so that you shall be saved.
As you struggle
with the world’s troubles and your own weaknesses and failures,
as you struggle with your Lord, who does not always seem to care,
as you struggle with the devil’s attacks, both in the world and in the church,
your calling in Christ is to do what the Canaanite woman did.
First, do not think much of yourself,
but rather confess that you have no right
to receive from the Lord the help you so desperately need.
Say to the Lord:
I am not worthy of the least of all the mercies and of all the truth
which You have shown Your servant (Genesis 32:10).
But do not stop with your confession of your unworthiness before God.
Go on to take hold of Jesus, even when He seems not to answer you,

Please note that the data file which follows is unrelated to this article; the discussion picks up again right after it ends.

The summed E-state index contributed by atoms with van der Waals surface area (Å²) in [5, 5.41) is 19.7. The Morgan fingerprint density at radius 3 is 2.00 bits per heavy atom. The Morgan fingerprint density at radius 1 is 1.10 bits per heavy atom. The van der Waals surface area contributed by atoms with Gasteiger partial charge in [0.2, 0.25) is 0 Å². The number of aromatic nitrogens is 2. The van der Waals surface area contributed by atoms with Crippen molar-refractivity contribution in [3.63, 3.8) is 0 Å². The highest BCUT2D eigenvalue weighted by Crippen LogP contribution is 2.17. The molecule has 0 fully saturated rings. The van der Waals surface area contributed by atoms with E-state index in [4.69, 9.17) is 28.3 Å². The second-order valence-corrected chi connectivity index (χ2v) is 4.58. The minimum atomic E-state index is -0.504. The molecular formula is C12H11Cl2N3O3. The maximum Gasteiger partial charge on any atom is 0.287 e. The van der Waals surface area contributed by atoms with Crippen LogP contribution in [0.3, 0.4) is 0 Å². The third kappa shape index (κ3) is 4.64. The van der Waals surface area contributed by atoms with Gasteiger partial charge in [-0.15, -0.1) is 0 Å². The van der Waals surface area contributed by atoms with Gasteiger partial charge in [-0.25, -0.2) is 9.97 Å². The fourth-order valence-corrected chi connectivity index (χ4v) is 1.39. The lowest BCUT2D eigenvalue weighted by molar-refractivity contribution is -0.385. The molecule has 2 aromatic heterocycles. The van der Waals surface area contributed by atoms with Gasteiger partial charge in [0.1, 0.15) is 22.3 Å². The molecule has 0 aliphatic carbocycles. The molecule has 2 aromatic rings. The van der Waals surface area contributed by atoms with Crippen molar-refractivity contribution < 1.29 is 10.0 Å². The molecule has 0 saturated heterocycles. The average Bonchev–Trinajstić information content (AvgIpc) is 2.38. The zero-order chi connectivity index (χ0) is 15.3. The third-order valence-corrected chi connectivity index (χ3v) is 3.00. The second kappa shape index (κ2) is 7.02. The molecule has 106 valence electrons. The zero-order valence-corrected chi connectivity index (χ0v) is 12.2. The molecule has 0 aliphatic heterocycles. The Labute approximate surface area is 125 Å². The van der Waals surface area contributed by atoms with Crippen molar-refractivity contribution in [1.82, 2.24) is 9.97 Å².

even when your troubles do not go away.
Keep on believing that the God you worship
is good and full of love and mercy.
When you believe that God is good and that His mercy endures forever,
then, in spite of your failures and this world’s problems,
you will endure in crying out: Lord, help me!
Like the Canaanite woman,
in our sorrows, you and I get down on our knees
and again and again we cry out to the Lord:
Lord, have mercy on me!
It may be that the Lord will provide us instant relief and healing.
Or it may be that the Lord chooses to sustain us as we continue suffering.
But either way, we begin to see something new.
We see that we have been justified by faith,
we have peace with God through our Lord Jesus Christ,
through whose death and resurrection
we now stand in God’s grace and rejoice in hope of the glory of God.
We even rejoice in our sufferings
and our hearts are filled up with God’s love
through the Holy Spirit who has been given to us (see Romans 5:1–5).
We see that through His death and resurrection,
our Lord Jesus has established a kingdom of reconciliation.
We see that Baptism brings us into this kingdom,
this kingdom where the Lord’s forgiveness never runs out
and His mercy endures forever,